To illustrate how family structures can change

What if your family tree has a limb that doesn’t seem to be attached?

Finding an adopted person’s roots is no easy task

Your family tree is shaping up nicely. You’ve traced your father’s ancestors back eight generations, and your genealogy binder is bulging with photos, newspaper clippings, wills, military records, and even a lock of your great grandmother’s hair.

And then you begin on your mother’s side of the tree, but before you even log into the ancestry website, your grandfather informs you that he was adopted.

So now what? Do you keep your focus on his adopted history for which there is no blood connection, or do you track down his biological past? Or do you include both and really clutter up the family tree? If you’re aim is accuracy, it’s hard to justify leaving anyone out, but there are no hard and fast rules.

Finding an adopted person’s roots is no easy task, and if your search involves people who are still alive, you have to respect the wishes of the individuals concerned. Their right to privacy trumps your desire to solve the puzzle, so you may be done before you begin.

Beyond that, it’s like looking for a needle in a haystack. Depending on when and where the adoption took place, you may be foiled at every turn. In the mid-twentieth century when privacy was paramount, adoption records were sealed. Often alternate birth certificates were issued, naming only the adoptive parents. Place and date of birth might be changed too. In the U.S., because each state controls their own adoption laws, you need to familiarize yourself accordingly and contact the appropriate authorities.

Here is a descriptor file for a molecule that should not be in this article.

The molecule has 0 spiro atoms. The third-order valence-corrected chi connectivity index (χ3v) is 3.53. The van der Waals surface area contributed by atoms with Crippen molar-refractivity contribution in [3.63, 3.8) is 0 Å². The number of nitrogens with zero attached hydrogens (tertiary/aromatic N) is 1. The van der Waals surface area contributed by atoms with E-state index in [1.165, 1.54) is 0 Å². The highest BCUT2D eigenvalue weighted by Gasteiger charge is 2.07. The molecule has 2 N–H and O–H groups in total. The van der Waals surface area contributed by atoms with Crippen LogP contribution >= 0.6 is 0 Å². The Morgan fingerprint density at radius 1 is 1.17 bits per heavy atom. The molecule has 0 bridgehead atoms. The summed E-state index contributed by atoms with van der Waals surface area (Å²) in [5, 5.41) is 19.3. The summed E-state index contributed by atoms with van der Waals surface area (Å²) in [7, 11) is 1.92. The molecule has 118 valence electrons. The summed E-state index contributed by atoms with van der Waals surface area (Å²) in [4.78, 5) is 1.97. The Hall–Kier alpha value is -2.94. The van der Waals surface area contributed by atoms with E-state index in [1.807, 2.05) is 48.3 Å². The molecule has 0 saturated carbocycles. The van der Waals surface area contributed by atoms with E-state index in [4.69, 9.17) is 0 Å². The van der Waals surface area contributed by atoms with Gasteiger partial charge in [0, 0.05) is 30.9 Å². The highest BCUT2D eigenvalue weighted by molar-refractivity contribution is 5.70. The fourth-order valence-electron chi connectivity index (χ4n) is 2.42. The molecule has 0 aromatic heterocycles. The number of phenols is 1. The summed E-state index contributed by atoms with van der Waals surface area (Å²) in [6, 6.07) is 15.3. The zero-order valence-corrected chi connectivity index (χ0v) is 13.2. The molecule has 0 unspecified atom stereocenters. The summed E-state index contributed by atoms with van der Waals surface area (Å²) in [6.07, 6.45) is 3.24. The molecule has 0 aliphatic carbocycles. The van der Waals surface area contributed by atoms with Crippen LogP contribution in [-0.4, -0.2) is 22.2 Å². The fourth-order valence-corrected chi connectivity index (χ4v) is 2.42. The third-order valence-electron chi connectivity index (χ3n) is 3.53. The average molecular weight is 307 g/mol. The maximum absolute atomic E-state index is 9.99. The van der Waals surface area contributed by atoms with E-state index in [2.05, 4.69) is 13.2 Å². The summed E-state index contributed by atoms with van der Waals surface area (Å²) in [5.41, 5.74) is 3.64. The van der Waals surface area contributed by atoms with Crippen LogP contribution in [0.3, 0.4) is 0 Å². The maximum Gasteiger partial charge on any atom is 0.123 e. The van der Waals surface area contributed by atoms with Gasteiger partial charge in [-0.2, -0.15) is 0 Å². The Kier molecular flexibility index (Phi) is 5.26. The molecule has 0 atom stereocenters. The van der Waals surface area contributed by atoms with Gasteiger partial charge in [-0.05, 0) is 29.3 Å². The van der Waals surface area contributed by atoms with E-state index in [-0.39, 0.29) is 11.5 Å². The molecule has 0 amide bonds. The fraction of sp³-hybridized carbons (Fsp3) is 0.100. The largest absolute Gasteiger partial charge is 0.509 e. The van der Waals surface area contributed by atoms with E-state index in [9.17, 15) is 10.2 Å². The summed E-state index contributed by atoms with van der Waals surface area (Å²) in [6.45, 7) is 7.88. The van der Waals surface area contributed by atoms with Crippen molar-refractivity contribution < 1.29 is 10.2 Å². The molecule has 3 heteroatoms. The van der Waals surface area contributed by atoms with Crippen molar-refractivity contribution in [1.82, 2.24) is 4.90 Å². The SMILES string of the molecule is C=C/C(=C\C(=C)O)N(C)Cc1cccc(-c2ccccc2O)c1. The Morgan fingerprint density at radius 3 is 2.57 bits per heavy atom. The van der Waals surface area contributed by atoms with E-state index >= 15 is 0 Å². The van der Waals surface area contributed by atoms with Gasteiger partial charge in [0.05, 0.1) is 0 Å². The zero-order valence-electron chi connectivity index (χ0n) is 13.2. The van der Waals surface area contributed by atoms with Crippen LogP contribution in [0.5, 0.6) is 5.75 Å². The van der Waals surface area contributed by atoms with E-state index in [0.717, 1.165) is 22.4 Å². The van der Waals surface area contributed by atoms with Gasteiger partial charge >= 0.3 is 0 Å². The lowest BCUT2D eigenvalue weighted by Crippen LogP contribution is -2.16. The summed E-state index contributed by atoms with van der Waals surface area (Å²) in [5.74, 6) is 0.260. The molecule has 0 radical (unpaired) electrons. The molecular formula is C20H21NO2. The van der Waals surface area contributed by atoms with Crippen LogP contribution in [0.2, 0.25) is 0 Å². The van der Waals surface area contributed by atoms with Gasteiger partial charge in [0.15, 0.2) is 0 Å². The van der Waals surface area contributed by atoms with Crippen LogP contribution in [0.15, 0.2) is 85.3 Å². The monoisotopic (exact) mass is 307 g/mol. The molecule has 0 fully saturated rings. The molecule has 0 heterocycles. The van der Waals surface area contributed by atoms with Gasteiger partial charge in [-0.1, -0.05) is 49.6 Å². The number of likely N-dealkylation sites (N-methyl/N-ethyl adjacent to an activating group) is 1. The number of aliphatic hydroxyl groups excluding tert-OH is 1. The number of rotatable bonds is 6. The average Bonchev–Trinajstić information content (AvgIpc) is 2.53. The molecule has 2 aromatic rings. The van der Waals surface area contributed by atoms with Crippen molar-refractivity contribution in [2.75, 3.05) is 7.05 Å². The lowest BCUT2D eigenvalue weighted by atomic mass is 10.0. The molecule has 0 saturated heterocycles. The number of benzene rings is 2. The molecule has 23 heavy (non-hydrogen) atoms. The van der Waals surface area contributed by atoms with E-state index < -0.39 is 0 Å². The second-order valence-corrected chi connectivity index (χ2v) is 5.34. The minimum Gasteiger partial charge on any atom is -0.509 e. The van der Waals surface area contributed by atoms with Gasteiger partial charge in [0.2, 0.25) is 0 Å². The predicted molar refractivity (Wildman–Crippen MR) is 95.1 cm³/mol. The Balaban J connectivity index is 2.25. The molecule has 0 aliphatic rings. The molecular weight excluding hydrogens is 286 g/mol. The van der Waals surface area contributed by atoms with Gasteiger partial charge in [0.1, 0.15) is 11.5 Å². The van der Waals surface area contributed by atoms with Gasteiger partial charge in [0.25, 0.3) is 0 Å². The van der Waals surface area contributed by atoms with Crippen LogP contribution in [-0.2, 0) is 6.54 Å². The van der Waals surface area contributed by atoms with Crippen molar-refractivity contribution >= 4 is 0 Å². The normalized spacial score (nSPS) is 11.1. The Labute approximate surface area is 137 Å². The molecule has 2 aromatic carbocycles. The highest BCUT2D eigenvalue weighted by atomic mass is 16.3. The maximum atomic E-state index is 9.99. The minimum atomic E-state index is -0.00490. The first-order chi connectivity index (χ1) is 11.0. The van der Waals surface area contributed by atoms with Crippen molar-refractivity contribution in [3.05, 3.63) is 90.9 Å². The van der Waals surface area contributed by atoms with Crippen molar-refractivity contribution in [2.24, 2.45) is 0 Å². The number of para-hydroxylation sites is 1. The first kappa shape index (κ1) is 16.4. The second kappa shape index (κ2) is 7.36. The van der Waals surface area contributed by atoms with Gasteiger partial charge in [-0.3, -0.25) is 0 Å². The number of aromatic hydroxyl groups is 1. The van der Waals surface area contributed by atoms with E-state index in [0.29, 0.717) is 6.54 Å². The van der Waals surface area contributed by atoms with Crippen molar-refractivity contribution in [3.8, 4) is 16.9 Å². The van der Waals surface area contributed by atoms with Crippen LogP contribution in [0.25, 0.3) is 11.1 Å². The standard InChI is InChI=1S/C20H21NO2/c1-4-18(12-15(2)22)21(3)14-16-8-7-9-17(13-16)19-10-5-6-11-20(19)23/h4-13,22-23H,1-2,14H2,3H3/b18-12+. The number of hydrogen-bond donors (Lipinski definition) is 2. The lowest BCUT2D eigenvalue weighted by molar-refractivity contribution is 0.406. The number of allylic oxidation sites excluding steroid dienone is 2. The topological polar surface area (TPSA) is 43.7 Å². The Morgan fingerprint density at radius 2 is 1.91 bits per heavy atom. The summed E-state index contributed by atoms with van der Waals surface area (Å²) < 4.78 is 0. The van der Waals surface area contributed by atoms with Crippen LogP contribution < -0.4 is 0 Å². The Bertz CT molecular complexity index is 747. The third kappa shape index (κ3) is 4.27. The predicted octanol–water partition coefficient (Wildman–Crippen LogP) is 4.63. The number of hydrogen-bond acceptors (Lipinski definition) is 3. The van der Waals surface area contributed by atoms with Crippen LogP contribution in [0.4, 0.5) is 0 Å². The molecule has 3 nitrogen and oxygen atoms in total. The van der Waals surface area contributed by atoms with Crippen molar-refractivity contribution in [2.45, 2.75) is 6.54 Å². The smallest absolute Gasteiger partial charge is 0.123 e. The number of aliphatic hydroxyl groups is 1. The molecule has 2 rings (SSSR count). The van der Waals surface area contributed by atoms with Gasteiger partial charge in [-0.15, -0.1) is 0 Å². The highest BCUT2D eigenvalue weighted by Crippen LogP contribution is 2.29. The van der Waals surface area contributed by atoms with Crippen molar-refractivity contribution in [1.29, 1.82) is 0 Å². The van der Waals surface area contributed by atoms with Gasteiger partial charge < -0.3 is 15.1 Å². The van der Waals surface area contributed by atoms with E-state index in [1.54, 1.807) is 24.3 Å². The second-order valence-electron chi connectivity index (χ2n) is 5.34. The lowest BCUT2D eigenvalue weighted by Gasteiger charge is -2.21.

In Canada and the U.K., adoptions prior to 1929 were private affairs, so there will likely be no legal documentation. In large families, children were often farmed out to aunts or cousins.

A child born out of wedlock might be adopted by the biological mother’s sister or mother. Orphans or the very poor were the responsibility of the community and might be put into the care of farmers or storekeepers who would put the child to work while seeing to his or her physical needs.

But these things weren’t generally documented, so genealogists need to be creative and look beneath some rocks. Diaries, letters, and wills can all provide clues. A census may show a child with a different surname than the other members of the household. Hospital and baptismal records may show illegitimate births. Juvenile court records, poor farm records, orphanage resident lists, and charity case files may provide missing information. Legal files may contain guardianship agreements. Any clue is worth pursuing, because you just never know when the pieces will come together.

For an extensive list of websites to help you in your adoption search see”

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